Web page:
• Overview
    Light Needs:
    Full sun
    Watering Needs:
    Once established, needs only occasional watering.
    Average Landscape Size:
    Upright growing with clump forming foliage 5 ft. tall, 4 to 6 ft. wide.
    Key Feature:
  • Detail
    Botanical Pronunciation:FOR-mi-um
    Plant type:Perennial
    Growth rate:Moderate
    Average landscape size:Upright growing with clump forming foliage 5 ft. tall, 4 to 6 ft. wide.
    Foliage color:Multicolored
    Flower color:Yellow
    Garden styleTropical
    Design IdeasBrightly striped New Zealand flax is the most potent foliage on dramatically formed plants. It's a natural in tropical landscaping with large leaf exotics and hot colored flowers. Use to soften building edges and as foundation planting. Fills up long spans of fence or wall. It's a powerful way to highlight important places in the garden. Perfect for mid-century modern and post modern compositions for dramatic high contrast color and texture. In a more naturalistic setting in sizeable landscapes or institutional work, plant in groups for massive effect. Tidy accent for swimming pool landscaping and around ponds and rock waterfalls. Makes a striking potted specimen.
  • Care
    Care Information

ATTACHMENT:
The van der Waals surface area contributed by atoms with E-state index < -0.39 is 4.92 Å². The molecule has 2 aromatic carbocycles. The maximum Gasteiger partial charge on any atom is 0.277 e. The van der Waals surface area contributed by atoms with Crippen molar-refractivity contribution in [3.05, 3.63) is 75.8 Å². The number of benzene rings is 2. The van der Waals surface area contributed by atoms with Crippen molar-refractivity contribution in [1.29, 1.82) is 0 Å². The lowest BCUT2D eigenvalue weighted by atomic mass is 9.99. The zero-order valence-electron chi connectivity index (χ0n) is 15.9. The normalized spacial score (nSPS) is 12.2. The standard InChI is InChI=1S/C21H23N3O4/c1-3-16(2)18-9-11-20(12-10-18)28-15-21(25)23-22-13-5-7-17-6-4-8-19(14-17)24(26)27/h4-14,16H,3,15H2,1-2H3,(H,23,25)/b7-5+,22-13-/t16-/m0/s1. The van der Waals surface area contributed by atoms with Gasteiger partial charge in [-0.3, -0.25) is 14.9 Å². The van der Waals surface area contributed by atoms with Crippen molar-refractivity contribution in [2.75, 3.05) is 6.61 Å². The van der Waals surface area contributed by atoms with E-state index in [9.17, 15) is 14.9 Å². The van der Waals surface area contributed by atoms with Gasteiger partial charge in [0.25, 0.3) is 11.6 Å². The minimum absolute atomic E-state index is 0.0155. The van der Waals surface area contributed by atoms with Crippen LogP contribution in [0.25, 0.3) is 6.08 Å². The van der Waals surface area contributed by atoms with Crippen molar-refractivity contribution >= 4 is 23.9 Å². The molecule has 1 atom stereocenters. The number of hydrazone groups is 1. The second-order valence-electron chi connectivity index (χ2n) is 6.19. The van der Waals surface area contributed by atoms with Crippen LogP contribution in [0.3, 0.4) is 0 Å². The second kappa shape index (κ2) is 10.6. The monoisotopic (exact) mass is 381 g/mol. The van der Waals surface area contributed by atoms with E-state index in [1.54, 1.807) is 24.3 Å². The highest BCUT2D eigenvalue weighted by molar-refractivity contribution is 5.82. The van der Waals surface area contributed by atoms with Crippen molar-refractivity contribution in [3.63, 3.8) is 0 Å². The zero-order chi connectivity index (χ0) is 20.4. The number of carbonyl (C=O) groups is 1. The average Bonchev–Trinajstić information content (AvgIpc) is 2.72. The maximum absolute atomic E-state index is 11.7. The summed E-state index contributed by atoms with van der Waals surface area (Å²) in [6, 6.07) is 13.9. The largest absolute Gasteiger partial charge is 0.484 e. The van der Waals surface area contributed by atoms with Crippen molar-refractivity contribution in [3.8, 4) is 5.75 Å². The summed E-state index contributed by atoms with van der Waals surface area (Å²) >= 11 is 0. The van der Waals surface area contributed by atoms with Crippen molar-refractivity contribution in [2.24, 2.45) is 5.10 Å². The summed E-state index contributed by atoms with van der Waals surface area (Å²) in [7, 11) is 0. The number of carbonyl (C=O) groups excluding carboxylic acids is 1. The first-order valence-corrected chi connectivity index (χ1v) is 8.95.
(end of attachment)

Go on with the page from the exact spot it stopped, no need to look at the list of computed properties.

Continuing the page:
Follow a regular watering schedule during the first growing season to establish a deep, extensive root system. Watering can be reduced after establishment. Feed with a general purpose fertilizer before new growth begins in spring.
    Light Needs:
    Light needs: Full Sun
    Full sun
    Watering Needs:
    Water needs: Low
    Once established, needs only occasional watering.
  • History & Lore
    This exotic strap-leaf plant is native to the rainforest environment of New Zealand, populated by the Maori people who used Phormium tenax, leaves for their long fibers. The genus is classified in the Agave family from which many other fibrous plants are derived. This hybrid originated by natural cross pollination using the uniquely adapted Tui Bird in New Zealand. The cross of P. tenax and P cookianum produced many new cultivars. This plant was introduced by Mr. B. Porteous, of Browns Bay, Auckland.